Strk: Despite being relatively predictable, Johny Hendricks deserves every ounce of success that he’s achieved. His striking has evolved from throwing the same wild hooks from a few years ago. Leg kicks and a better usage of the jab had propelled him towards becoming champion. His last fight against Robbie Lawler was clearly disappointing, although that has to be attributed to his weight issues. It was evident that he needed a new nutrition plan in the off-season. The near 50-pound weight cut had derailed him.

As durable and relentless as Matt Brown is, it’s hard to find where Brown can outclass him. Hendricks has faced far more devastating strikers such as Lawler and Carlos Condit. Unless his cardio is once again a major issue and the fight goes into the third round, this should be a good fight for him to bounce back in. The former champion is physically stronger and can overwhelm Brown with relentless take-downs. His biggest challenge will be trying to keep up with Brown’s pace. You can only hold him down for so long, before a barrage of punches and forward pressure comes at your direction. If he can match that rigorous pace set by Brown and not be completely fatigued, there are no other concerns.

4. What do you rank higher between Carla Esparza’s wrestling and Joanna Jerdzejczyk’s striking?

Skytte: Carla Esparza’s wrestling for sure. Simply because it can dictate where the fight goes. If Esparza ends up landing some good punches on the feet, she has he ability to make it stay there. If Jerdzejczyk’s advantage in the striking appears as substantial as it appears on paper. Then a woman with the wrestling caliber of Esparza shouldn’t have much of an issue in making Jerdzejcyk fight her fight. She will do a decent job keeping in keeping the fight standing early on. As later this fight goes, the gap in striking gets more narrow, while the gap in wrestling for Esparza just grows.

Strk: You’d have to give Esparza the edge based on her championship lineage of beating the best straw-weights and overpowering upstart Rose Namajunas. Jedrzejczyk is not only a technical striker.  The forward pressure that she implements can be a nuisance. She doesn’t allow her opponent to get comfortable and has a wide variety of combinations. Patrick Wyman explains here that Jerdzejczyk routinely throws 15 to 20 strikes per minute. That’s an absurd rate, although unsurprising given her pace.

Can she throw that many strikes per minute off her back? Esparza has a relentless pace that carries over to a high striking output as well. It’ll be interesting to see how Jerdzejcyk tries to close off the cage to limit Esparza’s constant movement. I’m leaning towards Esparza’s wrestling being more efficient based off her success and ability to be versatile with her boxing. The Polish sensation doesn’t pose much of a threat in the wrestling department. Her straight-line movement is also a concern against such a well-versed fighter like Esparza. In the end, advantage has to be directed towards Esparza implementing her more effective wrestling based game plan.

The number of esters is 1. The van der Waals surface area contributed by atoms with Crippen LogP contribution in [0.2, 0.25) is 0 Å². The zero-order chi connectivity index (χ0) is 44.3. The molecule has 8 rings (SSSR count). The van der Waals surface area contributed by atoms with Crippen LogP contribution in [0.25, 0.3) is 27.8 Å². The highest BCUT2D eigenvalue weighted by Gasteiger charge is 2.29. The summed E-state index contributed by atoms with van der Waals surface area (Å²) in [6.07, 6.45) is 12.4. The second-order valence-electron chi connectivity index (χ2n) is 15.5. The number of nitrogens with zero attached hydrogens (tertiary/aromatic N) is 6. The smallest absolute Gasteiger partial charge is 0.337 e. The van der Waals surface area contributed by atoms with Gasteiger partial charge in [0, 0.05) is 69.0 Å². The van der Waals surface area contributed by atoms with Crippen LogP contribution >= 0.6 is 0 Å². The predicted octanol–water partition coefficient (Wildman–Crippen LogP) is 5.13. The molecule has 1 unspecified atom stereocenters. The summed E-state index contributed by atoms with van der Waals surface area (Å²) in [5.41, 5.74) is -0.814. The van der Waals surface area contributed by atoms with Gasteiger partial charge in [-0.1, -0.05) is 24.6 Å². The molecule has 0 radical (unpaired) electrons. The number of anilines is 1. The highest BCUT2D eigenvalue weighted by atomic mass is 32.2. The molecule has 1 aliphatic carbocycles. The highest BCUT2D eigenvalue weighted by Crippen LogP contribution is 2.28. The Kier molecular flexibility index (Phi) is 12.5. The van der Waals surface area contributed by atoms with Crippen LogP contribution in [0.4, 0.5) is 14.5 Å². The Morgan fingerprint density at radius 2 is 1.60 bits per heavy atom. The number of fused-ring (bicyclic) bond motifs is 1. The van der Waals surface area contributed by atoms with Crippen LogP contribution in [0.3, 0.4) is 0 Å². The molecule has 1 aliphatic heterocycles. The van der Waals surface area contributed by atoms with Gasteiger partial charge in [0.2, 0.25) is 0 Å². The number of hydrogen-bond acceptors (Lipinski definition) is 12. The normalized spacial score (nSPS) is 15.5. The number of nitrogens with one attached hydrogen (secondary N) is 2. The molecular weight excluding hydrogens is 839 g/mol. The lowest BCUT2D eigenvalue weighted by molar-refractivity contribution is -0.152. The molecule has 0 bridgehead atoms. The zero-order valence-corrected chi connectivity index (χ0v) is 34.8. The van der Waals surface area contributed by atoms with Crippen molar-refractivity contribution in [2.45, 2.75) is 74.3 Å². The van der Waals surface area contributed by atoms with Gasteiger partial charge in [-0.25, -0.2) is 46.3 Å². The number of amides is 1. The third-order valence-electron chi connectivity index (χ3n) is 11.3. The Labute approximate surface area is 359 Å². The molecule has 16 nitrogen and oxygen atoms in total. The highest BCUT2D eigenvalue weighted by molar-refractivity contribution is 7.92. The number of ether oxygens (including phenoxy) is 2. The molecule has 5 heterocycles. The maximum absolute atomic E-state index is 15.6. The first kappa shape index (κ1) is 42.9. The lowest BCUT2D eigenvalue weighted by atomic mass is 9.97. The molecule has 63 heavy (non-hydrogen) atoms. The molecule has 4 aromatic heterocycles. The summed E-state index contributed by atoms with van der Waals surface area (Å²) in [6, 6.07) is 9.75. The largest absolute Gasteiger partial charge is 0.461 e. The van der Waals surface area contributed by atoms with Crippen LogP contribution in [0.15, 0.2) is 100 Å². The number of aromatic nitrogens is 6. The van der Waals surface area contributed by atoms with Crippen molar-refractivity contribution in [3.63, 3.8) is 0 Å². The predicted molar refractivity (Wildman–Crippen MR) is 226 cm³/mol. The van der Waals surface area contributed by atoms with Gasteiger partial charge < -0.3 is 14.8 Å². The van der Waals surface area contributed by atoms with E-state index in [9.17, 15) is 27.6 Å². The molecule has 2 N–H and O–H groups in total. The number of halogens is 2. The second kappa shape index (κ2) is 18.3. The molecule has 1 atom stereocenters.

5. How does Rafael Dos Anjos figure out the Anthony Pettis enigma? As well rounded as Dos Anjos is, Pettis ability to use reach and stay in control seems to be impeccable.

Skytte: As long as dos Anjos fights Pettis the same way, he fought against Benson Henderson and Nate Diaz, he should make this a dog fight. Dos Anjos’ boxing has improved so much in the last few years. What Rafael Cordeiro has been able to do to the striking games of Fabricio Werdum and Dos Anjos is really incredible. He doesn’t only hit hard, but is overall kickboxing game has seen a substantial amount of tweaks. To me, he fought a perfect fight against Nate Diaz. The Brazilian out-struck him and took him down at will, and, when on the ground, he did not rest. He beat him up. He dominated him. I don’t know how this fight ends, and I cannot wait to see it unfold. The only thing I know for sure is that the winner of this fight is without question the best lightweight on the planet.

Strk: Dos Anjos is a battle tested veteran that actually defeated a top-level lightweight that can utilize range like Pettis. His victory over Donald Cerrone featured a two-round onslaught that included a left hook that rocked Cerrone. Dos Anjos displayed excellent movement and ability to change levels that propelled him to the biggest victory of his career at the time. How can he fluster the champion, who hasn’t been flustered since Clay Guida overwhelmed him for three rounds?

The differences in Pettis and Cerrone are quite obvious from the current champion being more explosive and knowing how to fight out of bad situations. Whether it’s being on his back against Benson Henderson or being cornered by Gilbert Melendez, he has overcame those obstacles in highlight-reel fashion. Both fighters are very calculating, but Pettis has the knack of taking risks and weathering forward pressure. Dos Anjos’ has vicious leg kicks and mixes up his boxing effectively under the tout-ledge of Rafael Cordeiro. The thought of trying to stand-and-trade may sound like a death wish against Pettis, but his take-down defense and slick jiu-jitsu limits the chance of taking him down. The Brazilian’s emergence came from either knocking his opponents out or wearing them out with diverse striking. It’s time to put that to his striking to the ultimate test in a five-round title fight.

Twitter: @Allen_Strk & @MikeLovesTacosX